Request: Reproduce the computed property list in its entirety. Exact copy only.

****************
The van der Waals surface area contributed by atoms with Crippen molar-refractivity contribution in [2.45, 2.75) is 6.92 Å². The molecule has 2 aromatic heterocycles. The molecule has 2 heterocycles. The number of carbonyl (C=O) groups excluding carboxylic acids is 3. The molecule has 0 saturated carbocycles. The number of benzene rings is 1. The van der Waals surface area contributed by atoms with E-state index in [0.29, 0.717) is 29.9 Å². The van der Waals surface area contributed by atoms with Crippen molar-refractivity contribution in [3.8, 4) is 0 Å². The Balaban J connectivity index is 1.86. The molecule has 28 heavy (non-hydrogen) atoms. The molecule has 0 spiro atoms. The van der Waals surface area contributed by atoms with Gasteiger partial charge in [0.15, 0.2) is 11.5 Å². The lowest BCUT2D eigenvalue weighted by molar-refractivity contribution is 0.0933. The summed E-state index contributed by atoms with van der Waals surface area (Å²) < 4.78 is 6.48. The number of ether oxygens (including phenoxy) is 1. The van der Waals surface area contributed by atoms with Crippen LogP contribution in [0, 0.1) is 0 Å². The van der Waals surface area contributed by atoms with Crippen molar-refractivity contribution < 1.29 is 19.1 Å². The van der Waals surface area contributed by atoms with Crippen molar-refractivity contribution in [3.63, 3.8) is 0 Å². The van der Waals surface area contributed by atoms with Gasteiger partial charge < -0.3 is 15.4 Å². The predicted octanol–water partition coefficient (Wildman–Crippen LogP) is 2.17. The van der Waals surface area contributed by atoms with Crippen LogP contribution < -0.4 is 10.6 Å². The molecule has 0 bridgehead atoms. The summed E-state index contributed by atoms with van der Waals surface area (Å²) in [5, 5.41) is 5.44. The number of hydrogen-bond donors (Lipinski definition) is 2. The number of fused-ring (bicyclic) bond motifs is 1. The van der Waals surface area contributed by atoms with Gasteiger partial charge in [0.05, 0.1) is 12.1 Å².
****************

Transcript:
The van der Waals surface area contributed by atoms with Crippen molar-refractivity contribution in [2.45, 2.75) is 6.92 Å². The molecule has 2 aromatic heterocycles. The molecule has 2 heterocycles. The number of carbonyl (C=O) groups excluding carboxylic acids is 3. The molecule has 0 saturated carbocycles. The number of benzene rings is 1. The van der Waals surface area contributed by atoms with E-state index in [0.29, 0.717) is 29.9 Å². The van der Waals surface area contributed by atoms with Crippen molar-refractivity contribution in [3.8, 4) is 0 Å². The Balaban J connectivity index is 1.86. The molecule has 28 heavy (non-hydrogen) atoms. The molecule has 0 spiro atoms. The van der Waals surface area contributed by atoms with Gasteiger partial charge in [0.15, 0.2) is 11.5 Å². The lowest BCUT2D eigenvalue weighted by molar-refractivity contribution is 0.0933. The summed E-state index contributed by atoms with van der Waals surface area (Å²) < 4.78 is 6.48. The number of ether oxygens (including phenoxy) is 1. The van der Waals surface area contributed by atoms with Crippen LogP contribution in [0, 0.1) is 0 Å². The van der Waals surface area contributed by atoms with Crippen molar-refractivity contribution < 1.29 is 19.1 Å². The van der Waals surface area contributed by atoms with Crippen molar-refractivity contribution in [3.63, 3.8) is 0 Å². The van der Waals surface area contributed by atoms with Gasteiger partial charge < -0.3 is 15.4 Å². The predicted octanol–water partition coefficient (Wildman–Crippen LogP) is 2.17. The van der Waals surface area contributed by atoms with Crippen LogP contribution < -0.4 is 10.6 Å². The molecule has 0 bridgehead atoms. The summed E-state index contributed by atoms with van der Waals surface area (Å²) in [5, 5.41) is 5.44. The number of hydrogen-bond donors (Lipinski definition) is 2. The number of fused-ring (bicyclic) bond motifs is 1. The van der Waals surface area contributed by atoms with Gasteiger partial charge in [0.05, 0.1) is 12.1 Å².